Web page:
We have been in the hospital for a few days and still have a few days to go. We are so completely blessed to have each other to lean on through all of this craziness. —Cassidy Langi

Harvey Langi, a powerfully talented football player who climbed from stardom at Bingham High, BYU and the Super Bowl champion New England Patriots, is appreciative of precious life this week.

It all began with a Friday the 13th nightmare of twisted steel, blood and emergency crews cutting him and his wife out of the wreckage of their car.

By midweek, Langi, who was taken to a separate hospital after the accident, was reunited with his wife Cassidy at her hospital in the Boston area. The moment was captured on video.

Harvey and Cassidy were sitting in their car waiting to make a left turn near their apartment in Foxborough last Friday when an SUV traveling at a high rate of speed crashed into them from behind, pushing their car into vehicles in front of them. The resulting collision propelled their bodies toward the dashboard, floorboard and engine firewall. The impact fractured both of Cassidy’s hips and broke four ribs, according to her father, Rick Wahlin.

Four days following the accident, Cassidy was able to post her feelings on social media, thanking her husband for his love.

“Friday the 13, 2017 was date night for Harv and I. On our way home we stopped at the light to turn to our house,” she wrote.

“I completely blacked out and don’t remember anything, while Harvey remembers seeing me, his wife, laying lifeless and gushing blood. It’s been three days since that moment and we were finally reunited. We have been in the hospital for a few days and still have a few days to go. We are so completely blessed to have each other to lean on through all of this craziness. We are so grateful for all of our family and friends who have taken the time to come visit us, reached out to us, prayed for us, and have shown us their love and support.

“Our hearts are completely full right now. I just want my husband Harvey to know how blessed I am to be your wife. I know this is a huge trial we will be facing but I know we can get through this together, day by day. Thank you for always loving me and staying by my side through it all. I love you with all my heart babe.”

Langi’s concern for his wife was tender and when couched in what her family is going through, this October has been wrought with plenty of drama.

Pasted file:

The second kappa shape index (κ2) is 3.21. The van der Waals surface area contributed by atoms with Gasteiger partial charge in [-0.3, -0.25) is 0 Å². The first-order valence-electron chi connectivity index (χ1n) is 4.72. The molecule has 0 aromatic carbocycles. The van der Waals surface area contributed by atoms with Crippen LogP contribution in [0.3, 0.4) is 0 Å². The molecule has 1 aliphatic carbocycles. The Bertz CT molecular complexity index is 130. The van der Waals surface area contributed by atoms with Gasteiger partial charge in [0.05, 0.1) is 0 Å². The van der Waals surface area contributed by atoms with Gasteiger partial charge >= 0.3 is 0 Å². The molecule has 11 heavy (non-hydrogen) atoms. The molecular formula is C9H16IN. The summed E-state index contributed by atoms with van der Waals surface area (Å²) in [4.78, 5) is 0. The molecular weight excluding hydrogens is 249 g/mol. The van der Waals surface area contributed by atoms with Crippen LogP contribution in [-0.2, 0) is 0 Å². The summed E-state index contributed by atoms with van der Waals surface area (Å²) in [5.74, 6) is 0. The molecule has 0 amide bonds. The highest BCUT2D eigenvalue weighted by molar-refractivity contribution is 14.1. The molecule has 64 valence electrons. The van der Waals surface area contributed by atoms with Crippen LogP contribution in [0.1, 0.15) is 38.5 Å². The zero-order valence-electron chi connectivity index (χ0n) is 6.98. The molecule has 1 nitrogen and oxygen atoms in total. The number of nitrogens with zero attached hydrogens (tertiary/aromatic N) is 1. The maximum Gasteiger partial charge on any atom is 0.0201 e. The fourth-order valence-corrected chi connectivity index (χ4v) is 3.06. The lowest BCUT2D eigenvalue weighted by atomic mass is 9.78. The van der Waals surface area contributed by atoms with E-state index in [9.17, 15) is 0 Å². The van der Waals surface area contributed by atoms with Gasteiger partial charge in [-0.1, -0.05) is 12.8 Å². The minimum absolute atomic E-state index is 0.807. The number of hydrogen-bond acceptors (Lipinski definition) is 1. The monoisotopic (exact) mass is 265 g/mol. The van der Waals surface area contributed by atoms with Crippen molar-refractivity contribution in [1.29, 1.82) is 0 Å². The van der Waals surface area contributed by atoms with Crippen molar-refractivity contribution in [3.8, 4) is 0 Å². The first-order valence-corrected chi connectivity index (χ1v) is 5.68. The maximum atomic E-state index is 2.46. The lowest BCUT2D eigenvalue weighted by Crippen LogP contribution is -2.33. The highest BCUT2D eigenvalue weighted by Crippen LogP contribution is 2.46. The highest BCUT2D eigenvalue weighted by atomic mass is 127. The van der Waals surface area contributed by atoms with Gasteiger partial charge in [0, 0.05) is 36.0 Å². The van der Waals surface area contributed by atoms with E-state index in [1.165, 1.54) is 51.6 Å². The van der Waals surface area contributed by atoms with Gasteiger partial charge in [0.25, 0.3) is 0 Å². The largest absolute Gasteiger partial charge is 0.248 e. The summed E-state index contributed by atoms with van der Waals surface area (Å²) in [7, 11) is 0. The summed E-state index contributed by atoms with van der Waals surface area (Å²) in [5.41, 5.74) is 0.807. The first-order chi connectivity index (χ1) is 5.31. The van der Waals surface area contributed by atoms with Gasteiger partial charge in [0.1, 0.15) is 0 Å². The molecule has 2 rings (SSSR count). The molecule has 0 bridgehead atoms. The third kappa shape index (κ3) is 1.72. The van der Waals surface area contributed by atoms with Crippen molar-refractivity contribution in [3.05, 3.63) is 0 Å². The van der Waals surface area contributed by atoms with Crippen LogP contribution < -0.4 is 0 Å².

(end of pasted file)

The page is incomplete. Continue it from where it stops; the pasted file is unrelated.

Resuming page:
Cassidy is the granddaughter of Ray Beckham, a former marketing and advertising professor at BYU, who was a major cog in the fundraising for the Marriott Center construction. Beckham is a pillar in the community, a former LDS mission president and public voice of reason in the raw passion of the BYU-Utah rivalry since he was in student government at both schools back in the day.

Three days after Harvey and Cassidy were hospitalized following the collision, her grandfather dictated a message to friends and family. Now in his 90s, Ray is unable to communicate by phone or email and wanted to thank loved ones for their service and support. It was an announcement that he believes he will soon depart this world.

“The Lord has given me an extra ten months to say goodbye to my family and loved ones,” the message from Beckham read. His wife, Janette Callister Hales Beckham, was the 10th general president of the Young Women’s organization of the LDS faith from 1992 to 1997.

The reason I bring up Beckham is that he included me on the message list and it made an impression on me the week his granddaughter was laid up in a hospital with fractures to both hips.

It was Beckham and his son Randy who asked Deseret News sports columnist Brad Rock, KSL sportscaster Paul James and me to be on a panel to judge the Compaq College Football Plays of the Week, a national award back in the ’90s before you could get game film on the internet. We reviewed plays mailed in via FedEx from sports information directors across the country and tape via ESPN broadcasts.

But this isn’t all that’s going on this past week for Cassidy Langi and her family. The New England Patriots scrambled to help Cassidy and Harvey’s parents get to the Boston area right after the accident, and Cassidy’s parents were by her side within half a day. It was a week before Cassidy’s younger sister Sydney was to be married in Arizona this weekend.

As I traded text messages with Cassidy’s father Rick Wahlin last Sunday just days after the accident, Rick had thoughts that he might miss his daughter’s wedding. Cassidy was obviously suffering the after-effects of a concussion, and with medication, at times didn’t know where she was.

But Rick did make it to the Arizona wedding on Saturday, sandwiching in two huge family events, plus the declining health of his father-in-law Ray.

Harvey is the highest-paid undrafted free agent from among collegians in 2017 and has played briefly for the Super Bowl champions with former Cougar Kyle Van Noy. He was a star for the 2016 BYU football team that finished with a bowl win over Wyoming in San Diego. At Bingham High School, he was a standout running back who sided with the University of Utah before going on an LDS mission and then transferring to BYU.

Langi, a four-star recruit, also appeared in a 2015 film documentary featured at the Sundance Film Festival titled “In Football We Trust,” which centered on the Polynesian community and youths geared to make football work in their lives.

The lesson of this story?

There are far more important things than football, and in the case of Langi and his young wife, they know this more than they ever have after the night they had to be cut out of their car.